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First Friday of each month. 
February 3, 2023 
Contact Student Health for an Appointment 

Protecting our Knights

The best way to avoid illness is to practice prevention measures.

Get vaccinated

Vaccination against COVID-19 and other preventable diseases can protect you from the risk of severe illness, hospitalization and death.

Cover coughs and sneezes

COVID-19 spreads when an infected person breathes or coughs, expelling respiratory droplets that contain particles of the virus. Other people can breathe or come into contact with these droplets and become infected.

This is why it is important to cover coughs and sneezes that can transmit the virus over long distances. Cover coughs and sneezes with a tissue, throw used tissues in the trash and use your sleeve or the inside of your elbow when a tissue is not available. This can also protect you from other illnesses such as influenza (flu) and the common cold.

Good Hand Washing

Wash your hands with soap and warm water for at least 20 seconds to help stop the spread of germs. If soap and water are not available, use hand sanitizer with at least 60 percent alcohol. Make sure to wash your hands after coughing or sneezing, and before and after visiting sick people.

Clean environment

Clean and disinfect high-touch surfaces, including tables, doorknobs, countertops, handles and phones using a household cleaner that contains soap or detergent.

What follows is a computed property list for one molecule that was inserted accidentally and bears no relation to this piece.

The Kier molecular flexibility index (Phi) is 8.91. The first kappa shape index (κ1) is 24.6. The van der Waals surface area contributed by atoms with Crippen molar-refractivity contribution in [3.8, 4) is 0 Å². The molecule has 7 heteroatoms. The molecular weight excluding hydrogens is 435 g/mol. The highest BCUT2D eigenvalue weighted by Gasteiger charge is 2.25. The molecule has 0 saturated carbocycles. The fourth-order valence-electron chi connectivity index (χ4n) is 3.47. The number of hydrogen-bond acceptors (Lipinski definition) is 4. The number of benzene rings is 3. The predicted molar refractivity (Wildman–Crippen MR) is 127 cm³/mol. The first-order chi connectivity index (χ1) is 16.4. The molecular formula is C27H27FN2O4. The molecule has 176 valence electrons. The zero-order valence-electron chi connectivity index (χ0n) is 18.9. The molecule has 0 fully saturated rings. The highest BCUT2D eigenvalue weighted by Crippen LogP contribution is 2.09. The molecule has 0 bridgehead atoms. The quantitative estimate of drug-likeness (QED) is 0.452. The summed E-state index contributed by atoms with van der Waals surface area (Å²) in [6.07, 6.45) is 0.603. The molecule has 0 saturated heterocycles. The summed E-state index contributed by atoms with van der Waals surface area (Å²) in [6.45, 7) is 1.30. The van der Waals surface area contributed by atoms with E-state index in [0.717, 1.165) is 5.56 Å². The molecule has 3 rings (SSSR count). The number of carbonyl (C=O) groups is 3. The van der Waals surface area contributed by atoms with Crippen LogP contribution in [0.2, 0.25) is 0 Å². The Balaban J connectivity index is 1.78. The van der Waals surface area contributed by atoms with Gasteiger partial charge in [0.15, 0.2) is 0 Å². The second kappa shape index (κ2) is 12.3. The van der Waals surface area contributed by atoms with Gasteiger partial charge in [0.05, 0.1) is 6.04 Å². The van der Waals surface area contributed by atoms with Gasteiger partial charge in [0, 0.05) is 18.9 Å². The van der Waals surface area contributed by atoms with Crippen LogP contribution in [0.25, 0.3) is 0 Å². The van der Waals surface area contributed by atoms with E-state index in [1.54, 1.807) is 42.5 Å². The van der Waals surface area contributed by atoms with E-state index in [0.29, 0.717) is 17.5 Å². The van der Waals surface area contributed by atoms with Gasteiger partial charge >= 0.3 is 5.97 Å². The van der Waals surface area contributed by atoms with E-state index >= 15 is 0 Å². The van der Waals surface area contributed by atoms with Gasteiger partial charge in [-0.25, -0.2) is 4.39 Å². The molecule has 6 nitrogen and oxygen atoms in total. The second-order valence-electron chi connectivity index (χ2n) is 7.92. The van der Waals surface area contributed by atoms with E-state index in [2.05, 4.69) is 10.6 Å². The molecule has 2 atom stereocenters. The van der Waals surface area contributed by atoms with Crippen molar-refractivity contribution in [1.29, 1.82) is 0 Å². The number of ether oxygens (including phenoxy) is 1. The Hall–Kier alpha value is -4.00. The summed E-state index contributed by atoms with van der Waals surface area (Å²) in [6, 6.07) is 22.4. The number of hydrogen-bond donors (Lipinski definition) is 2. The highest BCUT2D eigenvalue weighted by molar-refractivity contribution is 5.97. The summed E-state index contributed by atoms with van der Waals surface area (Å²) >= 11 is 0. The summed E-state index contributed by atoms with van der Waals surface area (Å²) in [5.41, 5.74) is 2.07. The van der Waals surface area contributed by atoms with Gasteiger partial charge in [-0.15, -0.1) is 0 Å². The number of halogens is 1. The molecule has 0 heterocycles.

How to schedule a testing appointment:

Student Health: Student Health Appointment Scheduling

Testing locator:

How to locate COVID Vaccine Clinics:

What You Need to Know

CDC is tracking an outbreak of monkeypox that has spread across several countries that don’t normally report monkeypox, including the United States.

The monkeypox virus is spreading mostly through close, intimate contact with someone who has monkeypox.

You can take steps to prevent getting monkeypox and lower your risk during sex.

CDC recommends vaccination for people who have been exposed to monkeypox and people who are at higher risk of being exposed to monkeypox.

If you have any symptoms of monkeypox, talk to your healthcare provider, even if you don’t think you had contact with someone who has monkeypox.

CDC is urging healthcare providers in the United States to be alert for patients who have rash illnesses consistent with monkeypox.